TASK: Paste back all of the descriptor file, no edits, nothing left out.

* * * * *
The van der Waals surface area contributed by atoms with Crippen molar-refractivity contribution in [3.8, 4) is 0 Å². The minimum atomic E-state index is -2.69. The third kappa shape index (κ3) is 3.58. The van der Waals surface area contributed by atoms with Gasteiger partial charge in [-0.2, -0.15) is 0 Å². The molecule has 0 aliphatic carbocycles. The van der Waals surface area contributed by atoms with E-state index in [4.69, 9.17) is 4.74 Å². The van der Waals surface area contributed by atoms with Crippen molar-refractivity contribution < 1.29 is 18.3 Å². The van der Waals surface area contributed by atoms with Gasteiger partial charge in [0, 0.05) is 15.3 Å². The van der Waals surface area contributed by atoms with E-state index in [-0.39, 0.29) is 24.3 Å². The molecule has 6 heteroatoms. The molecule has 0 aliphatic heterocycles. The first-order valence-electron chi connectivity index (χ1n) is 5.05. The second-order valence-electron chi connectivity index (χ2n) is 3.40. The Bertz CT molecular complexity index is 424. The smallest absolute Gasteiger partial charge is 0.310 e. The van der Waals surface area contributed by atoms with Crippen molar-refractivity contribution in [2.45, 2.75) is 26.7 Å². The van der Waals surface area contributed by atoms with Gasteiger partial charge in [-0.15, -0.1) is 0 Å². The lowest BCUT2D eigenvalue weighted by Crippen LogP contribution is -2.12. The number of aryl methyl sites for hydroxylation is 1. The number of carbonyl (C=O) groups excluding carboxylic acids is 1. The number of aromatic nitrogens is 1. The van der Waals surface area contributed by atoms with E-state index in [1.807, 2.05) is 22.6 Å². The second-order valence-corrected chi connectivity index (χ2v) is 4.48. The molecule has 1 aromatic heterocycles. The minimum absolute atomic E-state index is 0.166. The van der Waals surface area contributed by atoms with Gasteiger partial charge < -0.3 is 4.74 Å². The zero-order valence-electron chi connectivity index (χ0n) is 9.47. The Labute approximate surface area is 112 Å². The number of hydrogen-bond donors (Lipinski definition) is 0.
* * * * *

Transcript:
The van der Waals surface area contributed by atoms with Crippen molar-refractivity contribution in [3.8, 4) is 0 Å². The minimum atomic E-state index is -2.69. The third kappa shape index (κ3) is 3.58. The van der Waals surface area contributed by atoms with Gasteiger partial charge in [-0.2, -0.15) is 0 Å². The molecule has 0 aliphatic carbocycles. The van der Waals surface area contributed by atoms with E-state index in [4.69, 9.17) is 4.74 Å². The van der Waals surface area contributed by atoms with Crippen molar-refractivity contribution < 1.29 is 18.3 Å². The van der Waals surface area contributed by atoms with Gasteiger partial charge in [0, 0.05) is 15.3 Å². The van der Waals surface area contributed by atoms with E-state index in [-0.39, 0.29) is 24.3 Å². The molecule has 6 heteroatoms. The molecule has 0 aliphatic heterocycles. The first-order valence-electron chi connectivity index (χ1n) is 5.05. The second-order valence-electron chi connectivity index (χ2n) is 3.40. The Bertz CT molecular complexity index is 424. The smallest absolute Gasteiger partial charge is 0.310 e. The van der Waals surface area contributed by atoms with Crippen molar-refractivity contribution in [2.45, 2.75) is 26.7 Å². The van der Waals surface area contributed by atoms with Gasteiger partial charge in [-0.15, -0.1) is 0 Å². The lowest BCUT2D eigenvalue weighted by Crippen LogP contribution is -2.12. The number of aryl methyl sites for hydroxylation is 1. The number of carbonyl (C=O) groups excluding carboxylic acids is 1. The number of aromatic nitrogens is 1. The van der Waals surface area contributed by atoms with E-state index in [1.807, 2.05) is 22.6 Å². The second-order valence-corrected chi connectivity index (χ2v) is 4.48. The molecule has 1 aromatic heterocycles. The minimum absolute atomic E-state index is 0.166. The van der Waals surface area contributed by atoms with Gasteiger partial charge < -0.3 is 4.74 Å². The zero-order valence-electron chi connectivity index (χ0n) is 9.47. The Labute approximate surface area is 112 Å². The number of hydrogen-bond donors (Lipinski definition) is 0.